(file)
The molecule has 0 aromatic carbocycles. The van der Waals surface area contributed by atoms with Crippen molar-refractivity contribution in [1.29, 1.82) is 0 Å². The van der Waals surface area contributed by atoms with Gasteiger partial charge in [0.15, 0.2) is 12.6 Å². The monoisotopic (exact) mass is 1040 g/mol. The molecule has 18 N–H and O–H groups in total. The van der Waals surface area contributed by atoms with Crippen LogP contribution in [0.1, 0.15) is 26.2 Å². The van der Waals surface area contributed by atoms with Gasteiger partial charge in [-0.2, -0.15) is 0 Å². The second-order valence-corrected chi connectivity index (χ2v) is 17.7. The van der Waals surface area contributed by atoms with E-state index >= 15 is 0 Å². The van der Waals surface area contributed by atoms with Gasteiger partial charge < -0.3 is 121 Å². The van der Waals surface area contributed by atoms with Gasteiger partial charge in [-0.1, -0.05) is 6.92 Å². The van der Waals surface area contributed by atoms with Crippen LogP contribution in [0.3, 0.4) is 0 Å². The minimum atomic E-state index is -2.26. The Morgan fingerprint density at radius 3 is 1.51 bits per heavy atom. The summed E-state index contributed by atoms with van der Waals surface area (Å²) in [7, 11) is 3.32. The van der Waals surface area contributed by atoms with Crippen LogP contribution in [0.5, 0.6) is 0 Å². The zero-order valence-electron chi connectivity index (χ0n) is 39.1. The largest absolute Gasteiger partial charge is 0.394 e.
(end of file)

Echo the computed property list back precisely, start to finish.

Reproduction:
The molecule has 0 aromatic carbocycles. The van der Waals surface area contributed by atoms with Crippen molar-refractivity contribution in [1.29, 1.82) is 0 Å². The van der Waals surface area contributed by atoms with Gasteiger partial charge in [0.15, 0.2) is 12.6 Å². The monoisotopic (exact) mass is 1040 g/mol. The molecule has 18 N–H and O–H groups in total. The van der Waals surface area contributed by atoms with Crippen LogP contribution in [0.1, 0.15) is 26.2 Å². The van der Waals surface area contributed by atoms with Gasteiger partial charge in [-0.2, -0.15) is 0 Å². The second-order valence-corrected chi connectivity index (χ2v) is 17.7. The van der Waals surface area contributed by atoms with E-state index >= 15 is 0 Å². The van der Waals surface area contributed by atoms with Gasteiger partial charge < -0.3 is 121 Å². The van der Waals surface area contributed by atoms with Gasteiger partial charge in [-0.1, -0.05) is 6.92 Å². The van der Waals surface area contributed by atoms with Crippen LogP contribution in [0.3, 0.4) is 0 Å². The minimum atomic E-state index is -2.26. The Morgan fingerprint density at radius 3 is 1.51 bits per heavy atom. The summed E-state index contributed by atoms with van der Waals surface area (Å²) in [7, 11) is 3.32. The van der Waals surface area contributed by atoms with Crippen LogP contribution in [0.5, 0.6) is 0 Å². The zero-order valence-electron chi connectivity index (χ0n) is 39.1. The largest absolute Gasteiger partial charge is 0.394 e.